Amazingly, whales sing at the same wavelength as the neutrinos emitted by distant stars. Worldwide, physicists and marine biologists are sharing subsea recording facilities, and now anyone with a computer can listen in to the deep sea from home at listentothedeep.com.
Fishing for neutrinos 2500 metres under the Mediterranean Sea off Toulon in France lies the Antares project, one of 12 giant underwater telescopes located around the world. Particle physicists seek to detect the pulse of light emitted when a rare passing neutrino collides with a water molecule.
Robert Lahmann is acoustic team leader at the Antares project, explains why the astrophysicists started to listen in to the depths, "While no one has ever heard a neutrino, it is theoretically possible that we could hear a high energy collision, which is why Antares has an array of hydrophones attached to it."
But these underwater microphones are also perfect for listening into the private conversations of deep sea whales and other marine creatures.
Biologists were initially involved to help screen out natural noises from the sensitive recordings and were astonished to hear sperm whales calling in an area of the Mediterranean where they were not expected to be.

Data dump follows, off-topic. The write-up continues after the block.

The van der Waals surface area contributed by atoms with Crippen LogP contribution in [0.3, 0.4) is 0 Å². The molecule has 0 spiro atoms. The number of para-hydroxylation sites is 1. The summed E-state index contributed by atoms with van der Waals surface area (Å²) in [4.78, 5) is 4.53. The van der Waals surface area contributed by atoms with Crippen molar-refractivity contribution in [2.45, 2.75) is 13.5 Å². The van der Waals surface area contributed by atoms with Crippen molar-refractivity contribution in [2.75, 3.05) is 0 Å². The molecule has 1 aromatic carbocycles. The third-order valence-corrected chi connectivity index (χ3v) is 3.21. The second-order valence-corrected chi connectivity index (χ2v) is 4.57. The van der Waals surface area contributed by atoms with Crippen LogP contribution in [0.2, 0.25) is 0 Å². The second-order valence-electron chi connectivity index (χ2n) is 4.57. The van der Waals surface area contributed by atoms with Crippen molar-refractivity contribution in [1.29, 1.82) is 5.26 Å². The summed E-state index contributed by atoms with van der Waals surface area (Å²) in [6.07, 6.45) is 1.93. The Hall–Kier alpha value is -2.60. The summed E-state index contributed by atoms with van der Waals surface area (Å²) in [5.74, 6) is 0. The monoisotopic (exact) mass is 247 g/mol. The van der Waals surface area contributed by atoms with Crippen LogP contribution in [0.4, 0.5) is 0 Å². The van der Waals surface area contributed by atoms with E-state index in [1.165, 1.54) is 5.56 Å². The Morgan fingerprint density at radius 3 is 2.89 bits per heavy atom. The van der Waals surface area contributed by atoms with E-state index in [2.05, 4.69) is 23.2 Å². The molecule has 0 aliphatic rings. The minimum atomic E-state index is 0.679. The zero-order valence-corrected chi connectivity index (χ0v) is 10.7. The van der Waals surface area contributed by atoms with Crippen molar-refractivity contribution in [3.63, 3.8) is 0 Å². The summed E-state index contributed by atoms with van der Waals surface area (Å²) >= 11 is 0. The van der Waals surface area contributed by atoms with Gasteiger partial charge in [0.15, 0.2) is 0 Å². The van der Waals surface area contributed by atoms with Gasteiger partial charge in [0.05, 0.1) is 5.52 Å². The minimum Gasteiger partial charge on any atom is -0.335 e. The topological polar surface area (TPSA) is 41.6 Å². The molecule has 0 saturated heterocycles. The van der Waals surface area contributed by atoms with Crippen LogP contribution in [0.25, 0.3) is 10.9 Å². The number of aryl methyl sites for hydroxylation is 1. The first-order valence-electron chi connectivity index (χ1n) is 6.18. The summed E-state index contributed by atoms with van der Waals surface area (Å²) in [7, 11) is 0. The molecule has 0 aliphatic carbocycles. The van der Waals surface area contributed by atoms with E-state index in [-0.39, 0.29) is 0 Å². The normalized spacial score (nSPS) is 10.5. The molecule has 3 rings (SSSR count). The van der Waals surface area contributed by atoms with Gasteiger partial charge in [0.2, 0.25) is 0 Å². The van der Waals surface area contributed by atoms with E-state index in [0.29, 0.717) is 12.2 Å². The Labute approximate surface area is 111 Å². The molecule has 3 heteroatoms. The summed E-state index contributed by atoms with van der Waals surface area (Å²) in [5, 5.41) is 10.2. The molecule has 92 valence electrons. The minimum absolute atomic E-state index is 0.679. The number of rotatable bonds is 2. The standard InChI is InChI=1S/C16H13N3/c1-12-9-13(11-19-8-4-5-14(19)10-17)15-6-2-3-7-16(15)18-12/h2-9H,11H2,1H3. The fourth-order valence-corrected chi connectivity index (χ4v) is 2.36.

Antares aims to use the acoustic arrays to gain a wider understanding of noise in the sea and how it affects living creatures.
"For the first time we can listen live and in real time to events in the deep sea, identifying the sources of noise and tracking it." says Michel Andre, biologist and engineer on the project. It is undisputed that the sea is becoming a noisier place as man made oil and gas activities, shipping and sonar increase.
Social animals such as whales use sound to communicate with each other, while hunting, and importantly during the breeding season.
Most fish also use sound and are affected by it. Atlantic herring, cod and blue-fin tuna will leave noisy areas and school less coherently in noisy environments. Human-generated underwater noise has the potential to affect both fish and marine mammal behaviour just as traffic noise affects terrestrial animals such as birds.
Listen live at LIDO, the Listen to the Deep Ocean website.